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  • Writer's pictureMeirion Harries

DAY EIGHTY ONE The Man on the Streets of Munich

A slightly bizarre choice – but I would quite like to have been in Munich on that cold day in September 1967 when Arnold Schwarzenegger walked the streets in his posing pouch.

Arnie walking the streets of Munich in September 1967

His purpose was to get publicity for Rolf Putziger’s gym where he trained: 'He had me walk around the city on a freezing day in my posing briefs. Then he called some of his newspaper friends and said, “You remember Schwarzenegger who won the stone-lifting contest? Well, now he’s Mr. Universe, and he’s at Stachaus Square in his underwear.” A couple of editors thought that was funny enough to send photographers. I led them all over the city: from the market to the Hauptbahnhof, where I made a point of chatting up little old ladies to show I was friendly and nice and not some kind of monster.'

Arnie at the Hauptbahnhof

My reason for choosing this day is to ask a question that I have wanted to ask him since the 1960s - why did you do this to yourself?

In the absence of time travel, a partial answer comes perhaps from a book written by Samuel Fussell entitled Muscle: Confessions of an Unlikely Bodybuilder – 'unlikely' because Sam was 26 years old, an Oxford graduate and a publisher in New York when he started to pump iron. His ostensible reason: 'The problem, you see, was New York. It terrified me ...The rapes, the muggings, the assaults, the murders … I felt trapped by the teeming populace, dwarfed by skyscrapers, suffocated by the fumes from factories and expressways. My New York days I spent running wide-eyed in fear down city streets, my nights passed in closeted toilet-bound terror''.

In amongst his paragraphs are also glimpses of a family where he found it difficult to fit in. His father, Paul Fussell, was a decorated war hero, wounded while serving with the 103rd Infantry in Alsace, and author of the classic work The Great War and Modern Memory.

Sam's life crisis seems to have come when Oxford invited him to continue to a PhD. He turned the offer down because he believed his undergraduate work had not been good enough: 'Until then, everything was set. The son of two university professors of English, I was next in line to assume the academic mantle'.

So he got a job in publishing but, enviable as it might have been, his mental state slowly deteriorated. Out of a belief that salvation lay in bodybuilding, he left his job and went to Los Angeles to eke out an existence in a world of extreme exercise and muscle-enhancing drugs: 'I remember the puking from heavy squats, the bleeding when the steroid syringe popped into my skin, the sweat from heavy lifting, the scraping of flesh and resultant blood from the deadlifting bar barking up my shins'.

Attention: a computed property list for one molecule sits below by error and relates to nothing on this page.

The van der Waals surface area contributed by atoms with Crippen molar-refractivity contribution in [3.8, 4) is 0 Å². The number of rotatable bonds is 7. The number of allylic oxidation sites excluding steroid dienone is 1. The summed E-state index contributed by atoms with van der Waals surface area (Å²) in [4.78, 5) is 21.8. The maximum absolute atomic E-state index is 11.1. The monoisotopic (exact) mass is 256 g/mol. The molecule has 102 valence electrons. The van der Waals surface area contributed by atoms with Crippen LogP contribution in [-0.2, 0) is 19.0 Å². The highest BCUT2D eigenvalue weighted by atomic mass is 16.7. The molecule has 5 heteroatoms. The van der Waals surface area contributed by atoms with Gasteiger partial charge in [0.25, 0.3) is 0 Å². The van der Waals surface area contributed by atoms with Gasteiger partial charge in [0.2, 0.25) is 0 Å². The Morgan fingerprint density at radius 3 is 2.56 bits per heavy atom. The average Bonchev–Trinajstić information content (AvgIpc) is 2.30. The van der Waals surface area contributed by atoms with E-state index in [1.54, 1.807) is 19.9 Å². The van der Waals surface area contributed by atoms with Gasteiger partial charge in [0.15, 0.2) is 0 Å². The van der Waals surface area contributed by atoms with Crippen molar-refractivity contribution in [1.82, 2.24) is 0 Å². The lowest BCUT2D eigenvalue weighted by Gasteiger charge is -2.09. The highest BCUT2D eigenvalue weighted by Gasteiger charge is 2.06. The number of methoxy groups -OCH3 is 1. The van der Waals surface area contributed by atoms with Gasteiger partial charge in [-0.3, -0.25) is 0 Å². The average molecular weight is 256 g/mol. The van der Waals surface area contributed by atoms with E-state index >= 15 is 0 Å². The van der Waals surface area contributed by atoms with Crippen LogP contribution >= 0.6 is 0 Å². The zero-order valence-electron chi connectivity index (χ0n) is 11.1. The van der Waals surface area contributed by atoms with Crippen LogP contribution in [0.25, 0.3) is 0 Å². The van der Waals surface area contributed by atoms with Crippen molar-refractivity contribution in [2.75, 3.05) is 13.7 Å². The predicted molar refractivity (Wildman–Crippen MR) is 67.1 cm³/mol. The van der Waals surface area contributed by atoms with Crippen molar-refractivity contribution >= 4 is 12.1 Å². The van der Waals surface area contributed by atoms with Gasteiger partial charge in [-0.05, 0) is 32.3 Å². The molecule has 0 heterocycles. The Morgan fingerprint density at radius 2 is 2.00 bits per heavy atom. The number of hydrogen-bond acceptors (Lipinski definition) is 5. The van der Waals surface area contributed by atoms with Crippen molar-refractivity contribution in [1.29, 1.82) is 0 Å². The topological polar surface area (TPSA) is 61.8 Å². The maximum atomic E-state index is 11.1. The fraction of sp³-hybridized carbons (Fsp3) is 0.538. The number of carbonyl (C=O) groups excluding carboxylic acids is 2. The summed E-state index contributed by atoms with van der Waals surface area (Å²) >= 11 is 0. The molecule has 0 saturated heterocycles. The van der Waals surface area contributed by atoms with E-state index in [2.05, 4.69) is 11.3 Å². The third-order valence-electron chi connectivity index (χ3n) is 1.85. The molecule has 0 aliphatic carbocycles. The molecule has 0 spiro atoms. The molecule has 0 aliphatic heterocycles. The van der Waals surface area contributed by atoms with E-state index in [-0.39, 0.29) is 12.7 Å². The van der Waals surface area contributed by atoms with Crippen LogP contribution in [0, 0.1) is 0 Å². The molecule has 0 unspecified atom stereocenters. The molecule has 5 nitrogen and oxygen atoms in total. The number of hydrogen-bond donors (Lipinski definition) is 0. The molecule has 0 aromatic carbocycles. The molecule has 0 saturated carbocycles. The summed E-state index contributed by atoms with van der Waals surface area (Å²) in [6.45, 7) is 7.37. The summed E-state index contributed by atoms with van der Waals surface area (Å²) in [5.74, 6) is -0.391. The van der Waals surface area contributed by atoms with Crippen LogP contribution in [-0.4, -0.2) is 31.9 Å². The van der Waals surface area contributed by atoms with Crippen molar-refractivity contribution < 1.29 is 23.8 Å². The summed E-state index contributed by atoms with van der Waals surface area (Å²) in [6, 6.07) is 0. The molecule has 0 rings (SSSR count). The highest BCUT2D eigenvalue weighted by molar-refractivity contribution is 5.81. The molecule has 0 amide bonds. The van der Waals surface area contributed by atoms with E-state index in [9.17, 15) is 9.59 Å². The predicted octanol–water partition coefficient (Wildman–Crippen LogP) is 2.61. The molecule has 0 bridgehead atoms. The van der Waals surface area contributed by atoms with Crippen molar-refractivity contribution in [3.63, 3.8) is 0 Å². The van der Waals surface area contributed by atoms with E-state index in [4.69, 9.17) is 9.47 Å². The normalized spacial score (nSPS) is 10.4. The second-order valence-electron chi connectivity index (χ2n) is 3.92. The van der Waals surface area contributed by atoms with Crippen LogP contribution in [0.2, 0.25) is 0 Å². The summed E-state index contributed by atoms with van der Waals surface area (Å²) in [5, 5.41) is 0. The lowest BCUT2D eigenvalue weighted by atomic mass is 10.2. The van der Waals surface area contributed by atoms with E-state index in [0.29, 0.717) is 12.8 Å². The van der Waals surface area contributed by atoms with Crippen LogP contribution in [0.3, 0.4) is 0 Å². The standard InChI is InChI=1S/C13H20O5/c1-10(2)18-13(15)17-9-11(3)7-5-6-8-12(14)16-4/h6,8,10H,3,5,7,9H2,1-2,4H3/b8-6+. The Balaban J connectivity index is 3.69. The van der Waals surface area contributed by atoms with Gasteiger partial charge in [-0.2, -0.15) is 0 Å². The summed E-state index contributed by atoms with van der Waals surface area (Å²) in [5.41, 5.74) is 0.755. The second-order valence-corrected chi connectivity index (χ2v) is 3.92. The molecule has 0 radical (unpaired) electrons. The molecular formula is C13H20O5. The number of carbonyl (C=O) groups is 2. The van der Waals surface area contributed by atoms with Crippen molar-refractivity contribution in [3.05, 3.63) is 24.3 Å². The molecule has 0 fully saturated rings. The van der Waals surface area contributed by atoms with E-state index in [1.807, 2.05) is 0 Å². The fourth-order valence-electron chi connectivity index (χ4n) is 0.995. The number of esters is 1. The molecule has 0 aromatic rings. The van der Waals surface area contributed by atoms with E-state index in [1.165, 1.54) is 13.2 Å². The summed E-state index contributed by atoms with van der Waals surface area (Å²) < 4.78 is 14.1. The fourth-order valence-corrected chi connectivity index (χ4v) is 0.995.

Sam Fussell in competition in Los Angeles (c) Samuel Fussell

Sam never got beyond the amateur ranks, but then he started ten years later than Arnie. But a difficult family background is one thing they had in common . Arnie had a poor relationship with his father who had a clear preference for his elder boy:one biographer has suggested that his father had an (unfounded) belief that Arnie was not his child.

His father also subjected Arnie to what 'would now be called child abuse': 'My hair was pulled. I was hit with belts. So was the kid next door. It was just the way it was. Many of the children I've seen were broken by their parents, which was the German-Austrian mentality.' When Arnie's elder brother was killed in a car crash at age 24, Arnie did not go to his funeral – nor did he go to his father's funeral. Arnie's first serious girlfriend recalled that 'he informed her of his father's death without emotion and that he never spoke of his brother'.

His father had wanted him to join the police but Arnie saw a way out through bodybuilding. 'I became a rebel. Every time I got hit, and every time someone said, 'You can't do this,' I said, 'This is not going to be for much longer because I'm going to move out of here. I want to be rich. I want to be somebody.' So he did. When he walked round Munich in his posing pouch, he was already Mr Universe and on his way.

For Sam, life went differently. He did win an amateur competition but immediately dropped out of bodybuilding: 'Behind that huge frame and those muscular sets, I felt shut up in a kind of claustrophobic panic. Not flexing but drowning'. These days he finds some kind of peace in self-sufficiency in Montana, making his own furniture, growing food, hunting for meat and chopping his own logs. His human contact is his work as a recovery diver for the local sheriff.

When his book came out, 'My father and mother were delighted. “What a talent! He’s made!” my father wrote to my mother. And, yes, to be a writer as the son of writers pleased me. I finally fitted in my own family, even if most of the members of that family no longer spoke to one another.'

Samuel Wilson Fussell Muscle - Confessions of an Unlikely Bodybuilder

(Poseidon Press, 1991 and available on Kindle)

Arnold Schwarzenegger's Blueprint Training Program -

Arnie's motivational film - watched by 4,324,732 devotees -

Something bodybuilding-related that you may remember -

And Percy Sledge singing the best song to come out of Muscle Shoals -

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